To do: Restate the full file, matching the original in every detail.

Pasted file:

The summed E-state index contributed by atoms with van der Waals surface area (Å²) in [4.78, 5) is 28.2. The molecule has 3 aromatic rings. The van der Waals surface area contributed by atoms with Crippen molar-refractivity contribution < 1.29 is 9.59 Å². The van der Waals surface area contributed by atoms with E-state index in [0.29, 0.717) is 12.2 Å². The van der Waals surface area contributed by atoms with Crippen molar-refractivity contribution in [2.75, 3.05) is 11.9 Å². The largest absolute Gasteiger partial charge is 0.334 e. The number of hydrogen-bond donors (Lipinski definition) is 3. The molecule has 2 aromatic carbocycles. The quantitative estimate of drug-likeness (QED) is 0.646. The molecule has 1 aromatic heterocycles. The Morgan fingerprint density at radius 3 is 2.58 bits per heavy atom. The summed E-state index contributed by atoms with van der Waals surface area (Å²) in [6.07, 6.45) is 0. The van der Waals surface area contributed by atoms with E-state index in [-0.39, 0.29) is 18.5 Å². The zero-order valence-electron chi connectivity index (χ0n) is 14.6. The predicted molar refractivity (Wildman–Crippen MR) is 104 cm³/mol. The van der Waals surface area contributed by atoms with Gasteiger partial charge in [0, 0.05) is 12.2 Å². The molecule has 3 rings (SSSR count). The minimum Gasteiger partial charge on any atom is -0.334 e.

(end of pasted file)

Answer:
The summed E-state index contributed by atoms with van der Waals surface area (Å²) in [4.78, 5) is 28.2. The molecule has 3 aromatic rings. The van der Waals surface area contributed by atoms with Crippen molar-refractivity contribution < 1.29 is 9.59 Å². The van der Waals surface area contributed by atoms with E-state index in [0.29, 0.717) is 12.2 Å². The van der Waals surface area contributed by atoms with Crippen molar-refractivity contribution in [2.75, 3.05) is 11.9 Å². The largest absolute Gasteiger partial charge is 0.334 e. The number of hydrogen-bond donors (Lipinski definition) is 3. The molecule has 2 aromatic carbocycles. The quantitative estimate of drug-likeness (QED) is 0.646. The molecule has 1 aromatic heterocycles. The Morgan fingerprint density at radius 3 is 2.58 bits per heavy atom. The summed E-state index contributed by atoms with van der Waals surface area (Å²) in [6.07, 6.45) is 0. The van der Waals surface area contributed by atoms with E-state index in [-0.39, 0.29) is 18.5 Å². The zero-order valence-electron chi connectivity index (χ0n) is 14.6. The predicted molar refractivity (Wildman–Crippen MR) is 104 cm³/mol. The van der Waals surface area contributed by atoms with Gasteiger partial charge in [0, 0.05) is 12.2 Å². The molecule has 3 rings (SSSR count). The minimum Gasteiger partial charge on any atom is -0.334 e.